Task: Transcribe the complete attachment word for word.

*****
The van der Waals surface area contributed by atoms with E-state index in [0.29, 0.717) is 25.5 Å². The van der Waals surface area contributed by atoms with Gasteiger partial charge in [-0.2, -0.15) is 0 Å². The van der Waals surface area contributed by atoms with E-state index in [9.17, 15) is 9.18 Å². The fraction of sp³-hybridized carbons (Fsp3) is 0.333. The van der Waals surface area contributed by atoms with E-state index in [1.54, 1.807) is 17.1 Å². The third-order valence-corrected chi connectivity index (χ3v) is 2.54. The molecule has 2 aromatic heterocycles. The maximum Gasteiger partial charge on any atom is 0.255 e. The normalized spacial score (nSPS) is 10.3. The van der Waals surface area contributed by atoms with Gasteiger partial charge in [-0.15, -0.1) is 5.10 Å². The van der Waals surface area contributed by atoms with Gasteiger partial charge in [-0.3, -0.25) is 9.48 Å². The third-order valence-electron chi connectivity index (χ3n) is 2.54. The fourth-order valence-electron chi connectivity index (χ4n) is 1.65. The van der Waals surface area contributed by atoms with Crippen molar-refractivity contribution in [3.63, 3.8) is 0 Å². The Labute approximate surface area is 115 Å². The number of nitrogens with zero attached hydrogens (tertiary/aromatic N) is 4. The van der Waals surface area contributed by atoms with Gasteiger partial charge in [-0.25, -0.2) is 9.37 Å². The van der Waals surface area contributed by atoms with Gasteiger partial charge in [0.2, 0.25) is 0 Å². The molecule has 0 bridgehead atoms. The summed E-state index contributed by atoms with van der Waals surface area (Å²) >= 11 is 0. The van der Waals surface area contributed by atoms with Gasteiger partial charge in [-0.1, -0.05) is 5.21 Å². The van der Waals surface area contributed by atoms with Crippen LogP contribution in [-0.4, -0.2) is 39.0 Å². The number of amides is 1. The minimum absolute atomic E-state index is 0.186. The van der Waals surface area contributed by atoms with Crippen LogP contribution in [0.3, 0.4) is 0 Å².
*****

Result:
The van der Waals surface area contributed by atoms with E-state index in [0.29, 0.717) is 25.5 Å². The van der Waals surface area contributed by atoms with Gasteiger partial charge in [-0.2, -0.15) is 0 Å². The van der Waals surface area contributed by atoms with E-state index in [9.17, 15) is 9.18 Å². The fraction of sp³-hybridized carbons (Fsp3) is 0.333. The van der Waals surface area contributed by atoms with E-state index in [1.54, 1.807) is 17.1 Å². The third-order valence-corrected chi connectivity index (χ3v) is 2.54. The molecule has 2 aromatic heterocycles. The maximum Gasteiger partial charge on any atom is 0.255 e. The normalized spacial score (nSPS) is 10.3. The van der Waals surface area contributed by atoms with Gasteiger partial charge in [-0.15, -0.1) is 5.10 Å². The van der Waals surface area contributed by atoms with Gasteiger partial charge in [-0.3, -0.25) is 9.48 Å². The third-order valence-electron chi connectivity index (χ3n) is 2.54. The fourth-order valence-electron chi connectivity index (χ4n) is 1.65. The van der Waals surface area contributed by atoms with Crippen molar-refractivity contribution in [3.63, 3.8) is 0 Å². The Labute approximate surface area is 115 Å². The number of nitrogens with zero attached hydrogens (tertiary/aromatic N) is 4. The van der Waals surface area contributed by atoms with Gasteiger partial charge in [-0.25, -0.2) is 9.37 Å². The van der Waals surface area contributed by atoms with Gasteiger partial charge in [0.2, 0.25) is 0 Å². The molecule has 0 bridgehead atoms. The summed E-state index contributed by atoms with van der Waals surface area (Å²) >= 11 is 0. The van der Waals surface area contributed by atoms with Gasteiger partial charge in [-0.1, -0.05) is 5.21 Å². The van der Waals surface area contributed by atoms with Crippen LogP contribution in [-0.4, -0.2) is 39.0 Å². The number of amides is 1. The minimum absolute atomic E-state index is 0.186. The van der Waals surface area contributed by atoms with Crippen LogP contribution in [0.3, 0.4) is 0 Å².